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I have previously written about the Hama-based Local Defence Forces affiliate Quwat Abu Ja'afar ('Forces of Abu Ja'afar'). On 8 December 2019, I interviewed a member of the group about his experiences. Any parenthetical insertions in square brackets are my own.
Q: When were you born and when did you first bear arms against the insurgents?
A: I was born in 1988. I have borne arms for five years. I fought first with the air intelligence, and now with the friends [al-'asdiqa].
Q: In which areas have you fought and where are you fighting currently?
A: al-Zalaqiyat [in north Hama], Halfaya [north Hama], Deir az-Zor al-Mayadeen, and now currently in Palmyra.
Continuing in the series of various villages in the Jabal al-Summaq area of north Idlib countryside, we turn to the village of Kafr Maris. On 4 December 2019, I conducted an interview with a person residing in the village regarding the current situation there.
Q: How is the services and humanitarian situation generally?
A: By God brother the humanitarian situation is bad, in light of these circumstances and the expensive prices and the inflation in the price of the exchange of the dollar, and the monstrous expensiveness in the price of the fuels.
Q: How many hours is the electricity operated for currently?
A: The electricity is one hour, with the price of 2500 Syrian pounds per ampere.
Readers of this blog will know that I do not profess to be a specialist on Iran nor do I provide regular coverage of the latest developments in Iran. All that said, it is frustrating to see how much social media commentary on every round of protests and unrest in Iran is simply each side of the Western policy debates on Iran trotting out the same positions and opinions, with little attempt to give a voice to people living inside the country and provide an objective assessment of the situation.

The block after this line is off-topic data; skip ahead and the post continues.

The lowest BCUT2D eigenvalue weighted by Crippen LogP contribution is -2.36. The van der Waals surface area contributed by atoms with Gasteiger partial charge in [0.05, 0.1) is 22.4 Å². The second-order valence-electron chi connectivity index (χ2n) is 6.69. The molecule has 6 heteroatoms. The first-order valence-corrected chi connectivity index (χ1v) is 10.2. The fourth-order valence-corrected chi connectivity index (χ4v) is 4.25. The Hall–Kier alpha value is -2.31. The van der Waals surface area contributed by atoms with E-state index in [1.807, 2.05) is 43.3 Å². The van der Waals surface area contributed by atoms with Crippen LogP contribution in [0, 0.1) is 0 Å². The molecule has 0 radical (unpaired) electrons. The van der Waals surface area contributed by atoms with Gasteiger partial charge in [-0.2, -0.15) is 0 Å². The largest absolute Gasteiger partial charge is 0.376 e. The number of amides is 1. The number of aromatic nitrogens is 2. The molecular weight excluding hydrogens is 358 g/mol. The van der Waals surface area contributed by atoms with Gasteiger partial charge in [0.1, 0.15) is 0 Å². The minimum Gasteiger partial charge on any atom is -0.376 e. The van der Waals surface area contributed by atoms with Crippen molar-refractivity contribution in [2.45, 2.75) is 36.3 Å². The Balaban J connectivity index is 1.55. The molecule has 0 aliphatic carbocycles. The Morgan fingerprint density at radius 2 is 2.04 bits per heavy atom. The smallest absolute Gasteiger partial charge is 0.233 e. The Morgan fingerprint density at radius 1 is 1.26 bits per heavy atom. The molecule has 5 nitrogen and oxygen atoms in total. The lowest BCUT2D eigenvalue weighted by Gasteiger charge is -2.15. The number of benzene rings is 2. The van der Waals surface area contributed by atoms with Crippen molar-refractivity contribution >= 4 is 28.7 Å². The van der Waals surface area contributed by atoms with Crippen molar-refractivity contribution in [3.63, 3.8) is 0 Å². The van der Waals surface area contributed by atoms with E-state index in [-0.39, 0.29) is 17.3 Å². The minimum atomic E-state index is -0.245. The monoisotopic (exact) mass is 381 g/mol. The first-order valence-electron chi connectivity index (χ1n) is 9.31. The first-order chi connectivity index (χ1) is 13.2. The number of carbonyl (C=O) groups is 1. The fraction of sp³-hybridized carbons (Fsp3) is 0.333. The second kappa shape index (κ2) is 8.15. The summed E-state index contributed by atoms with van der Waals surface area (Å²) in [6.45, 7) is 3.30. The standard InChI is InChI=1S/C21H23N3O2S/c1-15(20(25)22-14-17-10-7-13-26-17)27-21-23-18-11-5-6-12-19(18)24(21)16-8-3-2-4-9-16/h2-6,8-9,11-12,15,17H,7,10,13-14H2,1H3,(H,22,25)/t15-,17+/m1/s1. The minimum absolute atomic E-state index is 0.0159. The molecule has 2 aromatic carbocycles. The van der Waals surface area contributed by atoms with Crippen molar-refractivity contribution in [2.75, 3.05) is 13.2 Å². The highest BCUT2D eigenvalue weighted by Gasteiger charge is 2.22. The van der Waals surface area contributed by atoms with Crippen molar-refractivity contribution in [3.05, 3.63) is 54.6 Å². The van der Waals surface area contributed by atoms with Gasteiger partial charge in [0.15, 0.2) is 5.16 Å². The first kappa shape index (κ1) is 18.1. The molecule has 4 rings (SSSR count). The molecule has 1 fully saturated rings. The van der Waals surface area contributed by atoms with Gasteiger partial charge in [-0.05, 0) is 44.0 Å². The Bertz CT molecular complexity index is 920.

To learn more about the latest rounds of protests that occurred in Iran, I interviewed my friend who lives in the city of Qom. The interview is slightly edited for clarity. Any parenthetical insertions in square brackets are my own.
Continuing in the series of posts on the various villages of the Jabal al-Summaq area in north Idlib countryside, we turn now to the village of Kafr Bani in the same area. The information presented below comes from a local source in Kafr Bani.
The current number of inhabitants in Kafr Bani is 5000, including those established in the village and IDPs. Most of the original inhabitants of the village have left because of the war and lack of work.
In recent times the Syrian pound has undergone a rapid decrease in value relative to the U.S. dollar. This drop in the currency's value is at least partly tied to the ongoing unrest in neighbouring Lebanon. Understandably, observers have been focused on how the fall in the value of the Syrian pound will affect Syrian government-held areas that now comprise the majority of Syria's territory. But it is also important to remember that the currency's depreciation affects areas outside of government control, such as the rebel-held areas of Idlib and its environs.